• D. What is the logic of participation on a platform?
  • E. Should platform capitalism be seen as positive or negative?
  • F. As an alternative to platform capitalism, should platform cooperativism be considered?
  • G. In the larger context of the sharing economy, how might platform initiatives be categorized?

The rise of the platform economy may be described either by the metaphor of “We Don’t Know Who Discovered Water, But We Know It Wasn’t a Fish” or the fable of the “Boiling Frog“.

A. Is a shift to platforms considered as disruptive innovation?

In a clarification about definition of disruptive innovationClayton Christensen doesn’t see Uber as disrupting the taxi business, because (i) the innovation doesn’t original on a low-end or new-market foothold; and (ii) the innovation doesn’t catch up with mainstream customers until quality catches up to their standards.  With disruptive innovation seen as a process, Uber is categorized by Christensen as as an outlier to the taxi business, offering a better quality service in the regulated taxi industry.… Read more (in a new tab)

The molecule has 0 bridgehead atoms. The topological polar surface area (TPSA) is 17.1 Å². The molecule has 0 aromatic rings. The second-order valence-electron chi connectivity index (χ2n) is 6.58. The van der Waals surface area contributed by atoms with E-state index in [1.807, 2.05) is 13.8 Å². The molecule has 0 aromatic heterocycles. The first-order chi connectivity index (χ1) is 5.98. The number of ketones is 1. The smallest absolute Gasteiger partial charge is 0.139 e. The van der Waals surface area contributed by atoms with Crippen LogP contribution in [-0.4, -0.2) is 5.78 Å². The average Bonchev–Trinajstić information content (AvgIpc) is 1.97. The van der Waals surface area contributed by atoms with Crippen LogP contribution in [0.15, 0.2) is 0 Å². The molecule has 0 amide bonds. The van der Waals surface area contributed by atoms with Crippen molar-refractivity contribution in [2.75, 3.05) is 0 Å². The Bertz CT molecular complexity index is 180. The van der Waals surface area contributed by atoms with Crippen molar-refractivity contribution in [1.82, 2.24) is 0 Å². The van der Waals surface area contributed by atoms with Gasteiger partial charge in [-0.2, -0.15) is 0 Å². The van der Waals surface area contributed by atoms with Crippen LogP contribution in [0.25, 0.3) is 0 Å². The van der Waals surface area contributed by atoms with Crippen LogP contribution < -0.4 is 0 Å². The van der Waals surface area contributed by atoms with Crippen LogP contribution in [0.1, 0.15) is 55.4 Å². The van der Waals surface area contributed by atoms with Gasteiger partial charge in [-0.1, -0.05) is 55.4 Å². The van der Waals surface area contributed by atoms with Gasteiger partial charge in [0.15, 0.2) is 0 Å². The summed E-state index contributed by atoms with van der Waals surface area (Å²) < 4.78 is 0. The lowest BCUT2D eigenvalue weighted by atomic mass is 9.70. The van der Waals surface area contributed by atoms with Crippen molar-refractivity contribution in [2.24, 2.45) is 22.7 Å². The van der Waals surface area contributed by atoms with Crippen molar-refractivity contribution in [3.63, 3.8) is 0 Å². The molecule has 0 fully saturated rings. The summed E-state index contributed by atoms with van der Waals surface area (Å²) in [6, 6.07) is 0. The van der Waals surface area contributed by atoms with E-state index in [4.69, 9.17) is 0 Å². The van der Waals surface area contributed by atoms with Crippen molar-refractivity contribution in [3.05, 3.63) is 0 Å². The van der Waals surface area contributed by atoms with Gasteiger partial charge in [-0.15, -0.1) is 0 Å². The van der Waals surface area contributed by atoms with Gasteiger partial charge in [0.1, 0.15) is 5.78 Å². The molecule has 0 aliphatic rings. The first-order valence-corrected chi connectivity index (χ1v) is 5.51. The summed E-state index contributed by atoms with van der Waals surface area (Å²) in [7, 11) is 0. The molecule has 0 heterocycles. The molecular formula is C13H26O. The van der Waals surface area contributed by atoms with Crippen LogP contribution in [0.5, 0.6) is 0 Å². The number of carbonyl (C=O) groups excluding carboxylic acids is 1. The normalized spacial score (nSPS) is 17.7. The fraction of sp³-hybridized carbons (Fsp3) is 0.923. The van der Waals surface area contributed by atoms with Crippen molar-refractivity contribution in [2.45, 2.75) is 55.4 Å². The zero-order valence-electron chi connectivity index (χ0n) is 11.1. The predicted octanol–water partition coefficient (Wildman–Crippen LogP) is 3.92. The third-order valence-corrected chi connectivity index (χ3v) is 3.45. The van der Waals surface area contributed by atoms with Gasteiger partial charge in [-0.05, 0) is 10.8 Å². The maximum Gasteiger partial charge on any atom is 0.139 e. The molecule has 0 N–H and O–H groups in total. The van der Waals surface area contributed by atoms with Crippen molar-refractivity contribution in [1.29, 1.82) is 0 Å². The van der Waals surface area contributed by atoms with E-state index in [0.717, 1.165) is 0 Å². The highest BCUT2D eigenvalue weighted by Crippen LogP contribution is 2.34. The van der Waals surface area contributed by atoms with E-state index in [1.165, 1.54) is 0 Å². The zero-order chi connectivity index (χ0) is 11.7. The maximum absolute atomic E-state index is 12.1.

Concerns in the larger research body of research on platforms often leads to a subset looking into the impacts of the platform economy.  Let’s try some more digests responding to questions.

  • A. Is a shift to platforms considered as disruptive innovation?
  • B. Do network effects lead to a platform economy of “winner take all”?
  • C. With digital platforms based in information systems, what are the opportunities for knowledge effects?
  • D. What is the logic of participation on a platform?
  • E. Should platform capitalism be seen as positive or negative?
  • F. As an alternative to platform capitalism, should platform cooperativism be considered?